To Plan New Hospital Rooms, Designers Build Fake Ones | Off Message

To Plan New Hospital Rooms, Designers Build Fake Ones

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Architect Thomas Morris explains some of the special features in a mock patient room proposed for new medical center tower to Mike Noble, University of Vermont Medical Center media strategist. - NANCY REMSEN
  • Nancy Remsen
  • Architect Thomas Morris explains some of the special features in a mock patient room proposed for new medical center tower to Mike Noble, University of Vermont Medical Center media strategist.
A hulking warehouse in Williston is an unlikely place to glimpse the future of hospital care. Still, in a corner of a warehouse that stores old medical records and long aisles of supplies, Thomas Morris showed a visitor mock-ups of the patient rooms that the University of Vermont Medical Center wants for a seven-story tower project awaiting state approval.

Morris is a partner in the architecture firm Morris Switzer, hired to transform patient rooms at the state’s largest hospital. Most patients admitted today end up in double-occupancy rooms that no longer meet contemporary care standards. Only 30 percent of the hospital’s 447 staffed beds are single-occupancy. The medical center has proposed a $187 million project to replace the oldest double rooms with 128 spacious private ones in a new tower.

A parade of medical center officials and consultants presented the case for the project to the Green Mountain Care Board over two days earlier this week. Considerable testimony focused on the benefits of private rooms, which officials argued are no longer viewed as luxury suites but as the standard when hospitals undertake projects. The medical center’s certificate-of-need application argues that single rooms reduce infection risks, decrease medication mistakes, and enhance patient wellbeing by accommodating families and reducing noise and traffic.

Morris said the mock-ups — built to actual size with plasterboard walls, plywood closets, and paper pictures of outlets and equipment hookups — allowed his firm to tap the expertise of users to refine the design.

For example, Morris recounted, “We had multiple meetings on the headwall.” That’s the space above the head of the bed. Nurses and other front-line staff visited the mock-ups many times, he said, adding, “They played with that every time we had a meeting until they got things like they wanted.”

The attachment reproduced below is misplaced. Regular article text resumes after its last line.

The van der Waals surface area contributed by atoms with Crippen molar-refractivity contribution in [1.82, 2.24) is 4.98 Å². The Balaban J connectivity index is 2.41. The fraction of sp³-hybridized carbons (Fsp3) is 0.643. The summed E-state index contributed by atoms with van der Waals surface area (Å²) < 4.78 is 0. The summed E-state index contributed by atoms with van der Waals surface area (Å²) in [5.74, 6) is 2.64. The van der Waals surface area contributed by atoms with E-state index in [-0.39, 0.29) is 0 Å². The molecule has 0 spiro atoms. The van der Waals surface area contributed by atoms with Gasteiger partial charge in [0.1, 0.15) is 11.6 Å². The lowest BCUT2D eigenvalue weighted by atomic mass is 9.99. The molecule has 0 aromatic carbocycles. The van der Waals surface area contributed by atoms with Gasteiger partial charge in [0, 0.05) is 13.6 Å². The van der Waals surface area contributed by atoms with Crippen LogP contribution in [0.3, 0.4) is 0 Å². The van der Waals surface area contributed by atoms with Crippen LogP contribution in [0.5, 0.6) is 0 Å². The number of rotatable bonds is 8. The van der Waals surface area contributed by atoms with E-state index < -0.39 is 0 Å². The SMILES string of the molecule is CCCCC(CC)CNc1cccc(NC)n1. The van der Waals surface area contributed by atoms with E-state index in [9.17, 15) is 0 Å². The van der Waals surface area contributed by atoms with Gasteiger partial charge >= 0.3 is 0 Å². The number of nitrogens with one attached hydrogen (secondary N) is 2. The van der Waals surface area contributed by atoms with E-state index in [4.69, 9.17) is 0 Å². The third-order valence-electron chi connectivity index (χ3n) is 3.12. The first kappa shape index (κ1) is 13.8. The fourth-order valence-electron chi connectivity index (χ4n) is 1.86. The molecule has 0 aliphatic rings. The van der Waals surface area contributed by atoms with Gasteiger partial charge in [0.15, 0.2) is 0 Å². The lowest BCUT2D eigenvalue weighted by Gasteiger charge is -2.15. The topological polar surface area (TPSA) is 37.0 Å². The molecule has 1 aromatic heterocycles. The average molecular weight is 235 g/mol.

Morris noted another feature — mini-work stations outside pairs of rooms. Windows at desk-level would allow nurses to monitor patients in the two rooms as they work. Morris held up a sample window made of two panes of glass with frosted stripes that can be adjusted to create an opaque opening for privacy. A similar glass system is planned for the doors to each room, he said, to allow more natural light to reach the corridor without compromising privacy.

A patient and family committee also provided input. Al Charron, a former patient on the cardiac floor, testified before the Green Mountain Care Board Monday about his 13-day stay in one of the double rooms. He had a roommate whose family stayed so late that nurses threatened to call security. He also said that he was confined to a small space without a view outside. Charron said the mock-up showed him that patients would be able to see out windows from their beds.

The board hasn’t visited the mock-ups, and won’t before making a decision sometime in June about granting a certificate of need for the project.

Board members didn’t dispute the benefits of single-occupancy rooms, but they did pose questions about the cost. The backdrop for their questions was the scandal of more than a decade ago associated with the hospital’s last big construction project. Then-president William Boettcher lied to state regulators and duped his board about the cost of that project, saying the price tag was $173 million when the actual cost was $367 million. Boettcher ended up in jail. Many other top hospital executives and board members lost their positions, and the medical center maxed out its borrowing capacity.

“We have a history, you brought it up, the Renaissance project. What seemed knowable was not,” board chair Al Gobeille said in opening comments. For the patient tower project, Gobeille said, “I will be trying to find out what is it that we don’t know that we don’t know.”

Gobeille pressed the trustees' chairman about their unanimous endorsement of the project. “Is the board exercising the power and authority to independently think?” he asked.

“To get to unanimous, there was a tremendous amount of discussion,” chair John Powell said.

Gobeille challenged a partner in the architecture firm about the cost, quipping, “Architecture is about beauty.”

Dan Morris replied, “Our clients aren’t monument builders. This is actually a very modest project.”

Board members peppered chief financial officer Todd Keating with questions about financial risks, noting that hospital officials were promising they wouldn’t seek rate increases. The project depends on borrowing $100 million, raising $30 million in a capital campaign and managing annual operating costs.

“Man I hope you are right,” Gobeille told Keating. “My concern is your bold numbers. What if it goes wrong?”

CEO John Brumsted answered Gobeille in his closing statement to the board. “We can bring this project home and do it and keep it within our financial metrics,” he said. He acknowledged, “It sounds a lot like I’m saying, 'Trust me.'” Pointing to achievements, such as setting up an accountable care organization with rival Dartmouth Medical Center and “burying the hatchet” with a New York hospital concerning regional cardiac care, Brumsted said, “Don’t just trust me. Rely on the track record.”


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